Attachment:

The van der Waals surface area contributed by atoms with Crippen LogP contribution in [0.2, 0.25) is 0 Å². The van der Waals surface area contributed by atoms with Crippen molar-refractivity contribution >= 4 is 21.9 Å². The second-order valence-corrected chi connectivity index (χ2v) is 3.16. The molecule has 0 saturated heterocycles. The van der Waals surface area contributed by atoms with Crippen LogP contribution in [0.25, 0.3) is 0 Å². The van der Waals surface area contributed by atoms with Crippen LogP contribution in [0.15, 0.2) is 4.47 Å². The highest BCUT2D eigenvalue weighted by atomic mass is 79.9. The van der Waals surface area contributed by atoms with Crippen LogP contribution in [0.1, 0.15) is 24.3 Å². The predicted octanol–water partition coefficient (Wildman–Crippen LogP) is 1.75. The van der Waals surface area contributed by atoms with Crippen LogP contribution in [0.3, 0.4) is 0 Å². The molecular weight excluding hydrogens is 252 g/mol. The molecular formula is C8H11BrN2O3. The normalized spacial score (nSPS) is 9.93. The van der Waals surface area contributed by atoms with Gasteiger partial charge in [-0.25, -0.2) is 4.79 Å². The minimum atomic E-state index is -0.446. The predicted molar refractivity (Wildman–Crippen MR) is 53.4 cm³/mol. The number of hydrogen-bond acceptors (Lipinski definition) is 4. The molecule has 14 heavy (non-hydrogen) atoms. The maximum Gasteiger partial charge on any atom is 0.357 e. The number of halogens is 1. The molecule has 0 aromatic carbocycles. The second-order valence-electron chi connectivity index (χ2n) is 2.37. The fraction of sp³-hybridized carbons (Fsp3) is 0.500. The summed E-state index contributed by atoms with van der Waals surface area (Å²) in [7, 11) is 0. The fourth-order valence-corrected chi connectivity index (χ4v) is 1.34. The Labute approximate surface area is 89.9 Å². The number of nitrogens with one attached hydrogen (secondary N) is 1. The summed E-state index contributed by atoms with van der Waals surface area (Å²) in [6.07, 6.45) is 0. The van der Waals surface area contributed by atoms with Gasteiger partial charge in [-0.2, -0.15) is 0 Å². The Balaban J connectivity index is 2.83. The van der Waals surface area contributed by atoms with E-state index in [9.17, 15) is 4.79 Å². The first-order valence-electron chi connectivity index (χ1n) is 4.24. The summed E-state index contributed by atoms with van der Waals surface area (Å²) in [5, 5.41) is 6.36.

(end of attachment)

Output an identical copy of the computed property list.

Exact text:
The van der Waals surface area contributed by atoms with Crippen LogP contribution in [0.2, 0.25) is 0 Å². The van der Waals surface area contributed by atoms with Crippen molar-refractivity contribution >= 4 is 21.9 Å². The second-order valence-corrected chi connectivity index (χ2v) is 3.16. The molecule has 0 saturated heterocycles. The van der Waals surface area contributed by atoms with Crippen LogP contribution in [0.25, 0.3) is 0 Å². The van der Waals surface area contributed by atoms with Crippen LogP contribution in [0.15, 0.2) is 4.47 Å². The highest BCUT2D eigenvalue weighted by atomic mass is 79.9. The van der Waals surface area contributed by atoms with Crippen LogP contribution in [0.1, 0.15) is 24.3 Å². The predicted octanol–water partition coefficient (Wildman–Crippen LogP) is 1.75. The van der Waals surface area contributed by atoms with Crippen LogP contribution in [0.3, 0.4) is 0 Å². The molecular weight excluding hydrogens is 252 g/mol. The molecular formula is C8H11BrN2O3. The normalized spacial score (nSPS) is 9.93. The van der Waals surface area contributed by atoms with Gasteiger partial charge in [-0.25, -0.2) is 4.79 Å². The minimum atomic E-state index is -0.446. The predicted molar refractivity (Wildman–Crippen MR) is 53.4 cm³/mol. The number of hydrogen-bond acceptors (Lipinski definition) is 4. The molecule has 14 heavy (non-hydrogen) atoms. The maximum Gasteiger partial charge on any atom is 0.357 e. The number of halogens is 1. The molecule has 0 aromatic carbocycles. The second-order valence-electron chi connectivity index (χ2n) is 2.37. The fraction of sp³-hybridized carbons (Fsp3) is 0.500. The summed E-state index contributed by atoms with van der Waals surface area (Å²) in [7, 11) is 0. The fourth-order valence-corrected chi connectivity index (χ4v) is 1.34. The Labute approximate surface area is 89.9 Å². The number of nitrogens with one attached hydrogen (secondary N) is 1. The summed E-state index contributed by atoms with van der Waals surface area (Å²) in [6.07, 6.45) is 0. The van der Waals surface area contributed by atoms with Gasteiger partial charge in [-0.2, -0.15) is 0 Å². The Balaban J connectivity index is 2.83. The van der Waals surface area contributed by atoms with E-state index in [9.17, 15) is 4.79 Å². The first-order valence-electron chi connectivity index (χ1n) is 4.24. The summed E-state index contributed by atoms with van der Waals surface area (Å²) in [5, 5.41) is 6.36.